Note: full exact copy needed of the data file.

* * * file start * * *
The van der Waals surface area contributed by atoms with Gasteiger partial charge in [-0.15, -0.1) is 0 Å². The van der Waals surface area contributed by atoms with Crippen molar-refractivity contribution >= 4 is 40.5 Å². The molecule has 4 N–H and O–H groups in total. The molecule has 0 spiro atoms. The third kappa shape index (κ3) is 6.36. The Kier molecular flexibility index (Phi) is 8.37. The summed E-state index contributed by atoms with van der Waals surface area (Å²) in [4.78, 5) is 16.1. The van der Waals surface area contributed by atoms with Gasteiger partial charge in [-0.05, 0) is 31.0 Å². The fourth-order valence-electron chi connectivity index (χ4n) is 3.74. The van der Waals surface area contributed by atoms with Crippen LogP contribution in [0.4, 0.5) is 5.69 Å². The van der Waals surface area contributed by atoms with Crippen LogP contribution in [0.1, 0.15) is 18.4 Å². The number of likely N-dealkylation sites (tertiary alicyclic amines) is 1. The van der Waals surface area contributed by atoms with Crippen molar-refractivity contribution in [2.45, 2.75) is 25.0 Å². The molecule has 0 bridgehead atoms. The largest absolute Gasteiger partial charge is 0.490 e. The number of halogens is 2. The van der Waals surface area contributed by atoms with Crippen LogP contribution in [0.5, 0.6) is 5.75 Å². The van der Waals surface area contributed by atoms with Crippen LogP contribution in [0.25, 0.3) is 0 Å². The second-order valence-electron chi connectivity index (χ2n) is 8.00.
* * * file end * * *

The van der Waals surface area contributed by atoms with Gasteiger partial charge in [-0.15, -0.1) is 0 Å². The van der Waals surface area contributed by atoms with Crippen molar-refractivity contribution >= 4 is 40.5 Å². The molecule has 4 N–H and O–H groups in total. The molecule has 0 spiro atoms. The third kappa shape index (κ3) is 6.36. The Kier molecular flexibility index (Phi) is 8.37. The summed E-state index contributed by atoms with van der Waals surface area (Å²) in [4.78, 5) is 16.1. The van der Waals surface area contributed by atoms with Gasteiger partial charge in [-0.05, 0) is 31.0 Å². The fourth-order valence-electron chi connectivity index (χ4n) is 3.74. The van der Waals surface area contributed by atoms with Crippen LogP contribution in [0.4, 0.5) is 5.69 Å². The van der Waals surface area contributed by atoms with Crippen LogP contribution in [0.1, 0.15) is 18.4 Å². The number of likely N-dealkylation sites (tertiary alicyclic amines) is 1. The van der Waals surface area contributed by atoms with Crippen molar-refractivity contribution in [2.45, 2.75) is 25.0 Å². The molecule has 0 bridgehead atoms. The largest absolute Gasteiger partial charge is 0.490 e. The number of halogens is 2. The van der Waals surface area contributed by atoms with Crippen LogP contribution in [0.5, 0.6) is 5.75 Å². The van der Waals surface area contributed by atoms with Crippen LogP contribution in [0.25, 0.3) is 0 Å². The second-order valence-electron chi connectivity index (χ2n) is 8.00.